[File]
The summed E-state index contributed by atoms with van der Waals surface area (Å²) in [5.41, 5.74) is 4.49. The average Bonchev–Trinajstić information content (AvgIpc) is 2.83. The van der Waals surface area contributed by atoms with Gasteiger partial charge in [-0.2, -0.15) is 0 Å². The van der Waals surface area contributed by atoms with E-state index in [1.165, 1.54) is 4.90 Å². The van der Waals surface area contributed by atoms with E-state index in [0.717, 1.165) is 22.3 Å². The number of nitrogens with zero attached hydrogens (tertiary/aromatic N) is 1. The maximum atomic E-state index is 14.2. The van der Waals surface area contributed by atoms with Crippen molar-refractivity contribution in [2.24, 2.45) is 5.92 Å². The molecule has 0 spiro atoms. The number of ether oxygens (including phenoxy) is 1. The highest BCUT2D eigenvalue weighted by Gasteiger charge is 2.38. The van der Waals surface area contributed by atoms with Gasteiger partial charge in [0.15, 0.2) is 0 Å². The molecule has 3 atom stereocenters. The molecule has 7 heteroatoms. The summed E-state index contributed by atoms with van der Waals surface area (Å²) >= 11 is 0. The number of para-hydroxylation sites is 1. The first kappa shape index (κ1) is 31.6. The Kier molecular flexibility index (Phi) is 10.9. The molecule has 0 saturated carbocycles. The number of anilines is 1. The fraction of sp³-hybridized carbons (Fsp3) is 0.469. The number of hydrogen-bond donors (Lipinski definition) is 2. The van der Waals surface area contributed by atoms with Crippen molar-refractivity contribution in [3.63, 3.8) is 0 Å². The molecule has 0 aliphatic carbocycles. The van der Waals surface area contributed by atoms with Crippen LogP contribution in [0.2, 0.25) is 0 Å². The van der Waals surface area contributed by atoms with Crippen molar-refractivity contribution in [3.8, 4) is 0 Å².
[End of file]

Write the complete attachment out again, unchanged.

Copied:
The summed E-state index contributed by atoms with van der Waals surface area (Å²) in [5.41, 5.74) is 4.49. The average Bonchev–Trinajstić information content (AvgIpc) is 2.83. The van der Waals surface area contributed by atoms with Gasteiger partial charge in [-0.2, -0.15) is 0 Å². The van der Waals surface area contributed by atoms with E-state index in [1.165, 1.54) is 4.90 Å². The van der Waals surface area contributed by atoms with E-state index in [0.717, 1.165) is 22.3 Å². The number of nitrogens with zero attached hydrogens (tertiary/aromatic N) is 1. The maximum atomic E-state index is 14.2. The van der Waals surface area contributed by atoms with Crippen molar-refractivity contribution in [2.24, 2.45) is 5.92 Å². The molecule has 0 spiro atoms. The number of ether oxygens (including phenoxy) is 1. The highest BCUT2D eigenvalue weighted by Gasteiger charge is 2.38. The van der Waals surface area contributed by atoms with Gasteiger partial charge in [0.15, 0.2) is 0 Å². The molecule has 3 atom stereocenters. The molecule has 7 heteroatoms. The summed E-state index contributed by atoms with van der Waals surface area (Å²) >= 11 is 0. The number of para-hydroxylation sites is 1. The first kappa shape index (κ1) is 31.6. The Kier molecular flexibility index (Phi) is 10.9. The molecule has 0 saturated carbocycles. The number of anilines is 1. The fraction of sp³-hybridized carbons (Fsp3) is 0.469. The number of hydrogen-bond donors (Lipinski definition) is 2. The van der Waals surface area contributed by atoms with Crippen molar-refractivity contribution in [3.63, 3.8) is 0 Å². The molecule has 0 aliphatic carbocycles. The van der Waals surface area contributed by atoms with Crippen LogP contribution in [0.2, 0.25) is 0 Å². The van der Waals surface area contributed by atoms with Crippen molar-refractivity contribution in [3.8, 4) is 0 Å².